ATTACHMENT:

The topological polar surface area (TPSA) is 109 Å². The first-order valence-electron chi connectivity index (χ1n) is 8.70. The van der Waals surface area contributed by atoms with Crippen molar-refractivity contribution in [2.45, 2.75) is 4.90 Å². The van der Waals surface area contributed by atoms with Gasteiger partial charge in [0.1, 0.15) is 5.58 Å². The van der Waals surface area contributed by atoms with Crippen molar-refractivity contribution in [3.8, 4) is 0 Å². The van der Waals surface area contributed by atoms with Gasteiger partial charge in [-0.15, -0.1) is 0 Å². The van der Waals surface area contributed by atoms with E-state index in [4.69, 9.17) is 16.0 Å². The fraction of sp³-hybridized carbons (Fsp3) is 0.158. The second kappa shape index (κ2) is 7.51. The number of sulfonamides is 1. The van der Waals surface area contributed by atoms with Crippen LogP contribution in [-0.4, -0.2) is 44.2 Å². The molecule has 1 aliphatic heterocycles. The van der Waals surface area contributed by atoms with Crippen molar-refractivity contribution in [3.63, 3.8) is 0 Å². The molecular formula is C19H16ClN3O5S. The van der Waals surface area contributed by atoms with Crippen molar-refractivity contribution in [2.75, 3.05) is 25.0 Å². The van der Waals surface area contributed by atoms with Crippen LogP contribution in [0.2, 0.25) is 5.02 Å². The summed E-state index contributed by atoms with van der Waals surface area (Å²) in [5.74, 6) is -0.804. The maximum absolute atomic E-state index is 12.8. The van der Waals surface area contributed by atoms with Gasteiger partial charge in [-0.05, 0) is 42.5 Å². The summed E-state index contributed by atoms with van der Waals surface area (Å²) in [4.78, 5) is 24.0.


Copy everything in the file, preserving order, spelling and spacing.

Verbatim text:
The topological polar surface area (TPSA) is 109 Å². The first-order valence-electron chi connectivity index (χ1n) is 8.70. The van der Waals surface area contributed by atoms with Crippen molar-refractivity contribution in [2.45, 2.75) is 4.90 Å². The van der Waals surface area contributed by atoms with Gasteiger partial charge in [0.1, 0.15) is 5.58 Å². The van der Waals surface area contributed by atoms with Crippen molar-refractivity contribution in [3.8, 4) is 0 Å². The van der Waals surface area contributed by atoms with Gasteiger partial charge in [-0.15, -0.1) is 0 Å². The van der Waals surface area contributed by atoms with E-state index in [4.69, 9.17) is 16.0 Å². The fraction of sp³-hybridized carbons (Fsp3) is 0.158. The second kappa shape index (κ2) is 7.51. The number of sulfonamides is 1. The van der Waals surface area contributed by atoms with Crippen LogP contribution in [-0.4, -0.2) is 44.2 Å². The molecule has 1 aliphatic heterocycles. The van der Waals surface area contributed by atoms with Crippen molar-refractivity contribution in [3.63, 3.8) is 0 Å². The molecular formula is C19H16ClN3O5S. The van der Waals surface area contributed by atoms with Crippen molar-refractivity contribution in [2.75, 3.05) is 25.0 Å². The van der Waals surface area contributed by atoms with Crippen LogP contribution in [0.2, 0.25) is 5.02 Å². The summed E-state index contributed by atoms with van der Waals surface area (Å²) in [5.74, 6) is -0.804. The maximum absolute atomic E-state index is 12.8. The van der Waals surface area contributed by atoms with Gasteiger partial charge in [-0.05, 0) is 42.5 Å². The summed E-state index contributed by atoms with van der Waals surface area (Å²) in [4.78, 5) is 24.0.